reviews

  • “Collector’s Group of Modern Masters”

    Paul Kantor Gallery

    Alphabetically from Arp to Villon, the exhibi­tion spans this era’s visual chronology through paintings by Rouault, Dufy, Gleizes, Kandinsky, Klee, Picasso, Du­buffet, Giacometti, Bacon, de Stael and de Kooning. To some, the works shown may evade the label “major” because they haven’t been reproduced in histori­cal texts. Yet quality remains the only valid basis for constructing echelons, and from that viewpoint Giacometti’s Stove of 1954 and Picasso’s 1946 goua­che Faune are sleight-of-hand produc­tions which would never justify their creators’ stature. A change in estimation might arise from

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  • “Treasures of Versailles”

    Los Angeles County Museum of Art

    The palace at Versailles grew from a small hunting lodge, a place of escape from royal duties, to become a vast pile; the offi­cial residence, the seat of the govern­ment and the center of society. The Museum presently housed in the Palace was established by King Louis Philippe in 1833. Its collections “devoted to all the glories of France” have a historical as well as an artistic interest, both re­flected in the current exhibition.*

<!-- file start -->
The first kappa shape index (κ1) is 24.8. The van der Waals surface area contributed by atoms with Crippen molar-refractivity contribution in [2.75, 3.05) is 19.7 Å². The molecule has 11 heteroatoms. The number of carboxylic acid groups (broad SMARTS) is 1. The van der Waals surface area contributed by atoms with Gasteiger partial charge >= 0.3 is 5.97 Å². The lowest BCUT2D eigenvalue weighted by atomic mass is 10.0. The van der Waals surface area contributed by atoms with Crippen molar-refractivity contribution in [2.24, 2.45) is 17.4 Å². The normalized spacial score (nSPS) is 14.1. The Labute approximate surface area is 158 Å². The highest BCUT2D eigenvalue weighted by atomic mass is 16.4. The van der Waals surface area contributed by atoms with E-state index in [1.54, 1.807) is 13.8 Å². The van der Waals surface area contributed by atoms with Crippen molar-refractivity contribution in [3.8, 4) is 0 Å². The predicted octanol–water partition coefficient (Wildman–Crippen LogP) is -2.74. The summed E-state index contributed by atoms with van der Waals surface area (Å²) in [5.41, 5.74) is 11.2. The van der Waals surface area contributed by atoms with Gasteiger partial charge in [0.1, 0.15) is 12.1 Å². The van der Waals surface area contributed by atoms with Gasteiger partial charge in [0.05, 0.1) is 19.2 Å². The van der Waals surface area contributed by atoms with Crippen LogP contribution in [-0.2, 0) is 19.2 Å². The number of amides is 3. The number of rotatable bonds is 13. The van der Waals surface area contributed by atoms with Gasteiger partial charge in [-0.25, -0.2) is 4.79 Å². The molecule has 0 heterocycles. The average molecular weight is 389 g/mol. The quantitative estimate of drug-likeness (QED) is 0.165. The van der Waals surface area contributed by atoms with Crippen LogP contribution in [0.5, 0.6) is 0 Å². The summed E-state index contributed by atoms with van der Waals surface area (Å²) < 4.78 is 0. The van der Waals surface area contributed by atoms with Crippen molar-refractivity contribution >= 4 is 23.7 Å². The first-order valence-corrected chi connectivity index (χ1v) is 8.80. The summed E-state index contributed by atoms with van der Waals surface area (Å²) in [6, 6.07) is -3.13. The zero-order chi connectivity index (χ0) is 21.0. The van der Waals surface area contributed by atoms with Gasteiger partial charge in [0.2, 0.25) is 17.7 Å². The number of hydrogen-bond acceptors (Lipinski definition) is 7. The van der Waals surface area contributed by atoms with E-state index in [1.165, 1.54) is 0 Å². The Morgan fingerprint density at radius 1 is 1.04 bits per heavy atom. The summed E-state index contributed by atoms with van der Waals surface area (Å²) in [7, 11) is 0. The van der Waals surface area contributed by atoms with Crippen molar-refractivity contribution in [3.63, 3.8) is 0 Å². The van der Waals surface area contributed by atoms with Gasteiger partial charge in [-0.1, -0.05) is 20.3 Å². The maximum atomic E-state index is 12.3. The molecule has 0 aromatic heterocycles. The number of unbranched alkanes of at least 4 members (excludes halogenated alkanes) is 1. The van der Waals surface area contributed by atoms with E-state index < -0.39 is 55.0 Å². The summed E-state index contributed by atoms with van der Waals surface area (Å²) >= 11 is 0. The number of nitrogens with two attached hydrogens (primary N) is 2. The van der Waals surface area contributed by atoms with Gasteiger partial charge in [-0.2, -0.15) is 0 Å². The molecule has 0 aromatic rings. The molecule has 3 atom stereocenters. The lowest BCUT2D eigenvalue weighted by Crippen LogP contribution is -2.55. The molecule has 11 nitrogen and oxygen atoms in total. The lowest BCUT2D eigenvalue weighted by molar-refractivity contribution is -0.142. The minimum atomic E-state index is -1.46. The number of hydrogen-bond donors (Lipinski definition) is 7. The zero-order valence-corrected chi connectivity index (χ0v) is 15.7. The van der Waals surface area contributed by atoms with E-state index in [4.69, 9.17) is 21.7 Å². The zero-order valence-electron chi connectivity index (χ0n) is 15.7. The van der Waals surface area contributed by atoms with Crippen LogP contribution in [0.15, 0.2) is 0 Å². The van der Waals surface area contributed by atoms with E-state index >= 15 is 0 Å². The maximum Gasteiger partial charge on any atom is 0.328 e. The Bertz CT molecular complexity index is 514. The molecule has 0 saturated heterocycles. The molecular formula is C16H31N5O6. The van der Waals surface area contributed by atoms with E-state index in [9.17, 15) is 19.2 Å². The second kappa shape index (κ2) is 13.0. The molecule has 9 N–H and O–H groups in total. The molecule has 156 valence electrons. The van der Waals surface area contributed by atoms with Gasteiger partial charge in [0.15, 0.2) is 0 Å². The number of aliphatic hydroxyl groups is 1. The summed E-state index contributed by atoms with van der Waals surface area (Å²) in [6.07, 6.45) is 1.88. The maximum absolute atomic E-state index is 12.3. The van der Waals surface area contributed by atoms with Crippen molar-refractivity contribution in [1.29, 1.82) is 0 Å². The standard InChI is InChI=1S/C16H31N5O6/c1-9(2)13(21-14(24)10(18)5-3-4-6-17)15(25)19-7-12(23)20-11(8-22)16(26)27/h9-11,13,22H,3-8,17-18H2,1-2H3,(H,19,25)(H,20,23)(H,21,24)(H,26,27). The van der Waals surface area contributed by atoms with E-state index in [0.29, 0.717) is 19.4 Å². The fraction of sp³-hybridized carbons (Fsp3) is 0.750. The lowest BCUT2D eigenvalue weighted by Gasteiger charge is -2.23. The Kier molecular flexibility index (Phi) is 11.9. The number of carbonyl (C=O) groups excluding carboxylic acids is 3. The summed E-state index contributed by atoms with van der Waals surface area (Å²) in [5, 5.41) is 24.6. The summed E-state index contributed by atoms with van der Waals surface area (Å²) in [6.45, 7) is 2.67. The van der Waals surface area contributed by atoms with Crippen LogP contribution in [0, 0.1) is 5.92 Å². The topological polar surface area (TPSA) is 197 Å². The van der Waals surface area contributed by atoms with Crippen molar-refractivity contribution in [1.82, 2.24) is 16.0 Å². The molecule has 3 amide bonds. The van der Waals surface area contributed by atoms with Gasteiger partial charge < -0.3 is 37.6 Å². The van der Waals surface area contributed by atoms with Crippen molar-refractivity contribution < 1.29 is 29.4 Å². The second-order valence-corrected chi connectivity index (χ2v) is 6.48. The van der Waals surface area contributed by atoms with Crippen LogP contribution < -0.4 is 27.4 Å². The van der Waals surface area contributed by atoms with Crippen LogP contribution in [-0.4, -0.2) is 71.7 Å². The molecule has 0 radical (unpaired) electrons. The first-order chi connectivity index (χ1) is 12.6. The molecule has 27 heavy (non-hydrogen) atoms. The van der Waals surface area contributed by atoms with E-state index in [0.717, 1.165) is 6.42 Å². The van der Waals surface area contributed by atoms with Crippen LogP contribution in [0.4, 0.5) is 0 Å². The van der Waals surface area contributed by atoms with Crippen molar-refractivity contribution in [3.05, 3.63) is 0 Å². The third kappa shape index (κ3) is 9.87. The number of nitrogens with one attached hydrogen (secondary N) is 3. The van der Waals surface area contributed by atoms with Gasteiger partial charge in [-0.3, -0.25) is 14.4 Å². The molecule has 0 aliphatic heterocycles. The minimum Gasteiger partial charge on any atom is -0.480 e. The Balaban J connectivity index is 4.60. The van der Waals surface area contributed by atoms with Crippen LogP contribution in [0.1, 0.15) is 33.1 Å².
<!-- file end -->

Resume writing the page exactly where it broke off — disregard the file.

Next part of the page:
As well as portraits of members of the court and government of France the exhibition includes such garden sculp­ture as the figure of Eros by Jean­-Baptiste Tuby,

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  • Franz Kline

    Dwan Gallery

    This show includes 11 paintings and 7 drawings from 1950 through 1961 most of which are owned locally and many of which have never before been displayed publicly. It is a delightful show not only because it is permeated with the Kline myth but because the pictures, even the unfamiliar ones, are, like old friends, wonderful to rediscover.

    The psychological effect of the pic­tures themselves is difficult to trans­late. The shock and force that once ex­isted is now for the most part gone, and what is left are large very elegant abstractions that permeate the viewer with a nostalgia for the impact

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  • Alexander Calder

    Perls Gallery

    Every age has needed humor to ease itself across the demands of existence and each nation has a characteristic style to its mirth. Alexander Calder is an American humorist in the tradition of Twain and Thurber, but as a sculptor he has the added fillip of esthetic in­ventiveness so intrinsic to his sense for his materials that it seems as if the artist only points to something already existent. To achieve transparency for his hand’s labor is the gift of genius. The highest condition of form is inevi­tability and Calder’s mobiles paradoxi­cally have this quality within their free­dom to vary. He